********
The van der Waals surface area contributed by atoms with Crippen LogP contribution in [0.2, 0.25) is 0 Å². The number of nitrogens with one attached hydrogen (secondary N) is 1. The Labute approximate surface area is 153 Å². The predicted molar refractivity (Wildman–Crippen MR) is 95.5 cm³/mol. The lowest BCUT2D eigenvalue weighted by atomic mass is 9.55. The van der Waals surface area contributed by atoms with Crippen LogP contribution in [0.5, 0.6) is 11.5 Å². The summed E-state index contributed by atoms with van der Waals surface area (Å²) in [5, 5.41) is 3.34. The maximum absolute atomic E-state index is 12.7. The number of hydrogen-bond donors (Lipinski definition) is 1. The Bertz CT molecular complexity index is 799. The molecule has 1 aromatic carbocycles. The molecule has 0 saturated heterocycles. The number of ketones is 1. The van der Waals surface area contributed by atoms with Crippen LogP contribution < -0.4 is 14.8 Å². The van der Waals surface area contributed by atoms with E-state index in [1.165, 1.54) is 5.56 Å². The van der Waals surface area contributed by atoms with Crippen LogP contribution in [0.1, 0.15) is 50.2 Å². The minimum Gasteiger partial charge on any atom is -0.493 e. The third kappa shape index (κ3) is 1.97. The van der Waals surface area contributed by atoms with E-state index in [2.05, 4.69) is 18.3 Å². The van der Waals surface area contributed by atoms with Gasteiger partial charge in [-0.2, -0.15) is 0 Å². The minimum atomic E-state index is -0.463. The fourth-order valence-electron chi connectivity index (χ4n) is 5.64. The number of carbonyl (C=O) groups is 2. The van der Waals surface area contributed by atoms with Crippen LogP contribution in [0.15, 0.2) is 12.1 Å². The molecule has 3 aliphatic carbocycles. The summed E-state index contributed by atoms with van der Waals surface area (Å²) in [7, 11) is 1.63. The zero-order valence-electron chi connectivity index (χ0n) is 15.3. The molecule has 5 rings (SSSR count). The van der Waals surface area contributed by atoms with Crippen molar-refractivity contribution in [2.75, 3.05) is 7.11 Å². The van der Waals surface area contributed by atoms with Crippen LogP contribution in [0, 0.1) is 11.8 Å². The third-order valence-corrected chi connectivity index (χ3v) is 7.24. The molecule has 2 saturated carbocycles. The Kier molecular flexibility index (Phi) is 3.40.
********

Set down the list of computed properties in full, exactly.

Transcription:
The van der Waals surface area contributed by atoms with Crippen LogP contribution in [0.2, 0.25) is 0 Å². The number of nitrogens with one attached hydrogen (secondary N) is 1. The Labute approximate surface area is 153 Å². The predicted molar refractivity (Wildman–Crippen MR) is 95.5 cm³/mol. The lowest BCUT2D eigenvalue weighted by atomic mass is 9.55. The van der Waals surface area contributed by atoms with Crippen LogP contribution in [0.5, 0.6) is 11.5 Å². The summed E-state index contributed by atoms with van der Waals surface area (Å²) in [5, 5.41) is 3.34. The maximum absolute atomic E-state index is 12.7. The number of hydrogen-bond donors (Lipinski definition) is 1. The Bertz CT molecular complexity index is 799. The molecule has 1 aromatic carbocycles. The molecule has 0 saturated heterocycles. The number of ketones is 1. The van der Waals surface area contributed by atoms with Crippen LogP contribution < -0.4 is 14.8 Å². The van der Waals surface area contributed by atoms with E-state index in [1.165, 1.54) is 5.56 Å². The van der Waals surface area contributed by atoms with Crippen LogP contribution in [0.1, 0.15) is 50.2 Å². The minimum Gasteiger partial charge on any atom is -0.493 e. The third kappa shape index (κ3) is 1.97. The van der Waals surface area contributed by atoms with E-state index in [2.05, 4.69) is 18.3 Å². The van der Waals surface area contributed by atoms with Gasteiger partial charge in [-0.2, -0.15) is 0 Å². The minimum atomic E-state index is -0.463. The fourth-order valence-electron chi connectivity index (χ4n) is 5.64. The number of carbonyl (C=O) groups is 2. The van der Waals surface area contributed by atoms with Crippen LogP contribution in [0.15, 0.2) is 12.1 Å². The molecule has 3 aliphatic carbocycles. The summed E-state index contributed by atoms with van der Waals surface area (Å²) in [7, 11) is 1.63. The zero-order valence-electron chi connectivity index (χ0n) is 15.3. The molecule has 5 rings (SSSR count). The van der Waals surface area contributed by atoms with Crippen molar-refractivity contribution in [2.75, 3.05) is 7.11 Å². The van der Waals surface area contributed by atoms with Crippen LogP contribution in [0, 0.1) is 11.8 Å². The third-order valence-corrected chi connectivity index (χ3v) is 7.24. The molecule has 2 saturated carbocycles. The Kier molecular flexibility index (Phi) is 3.40.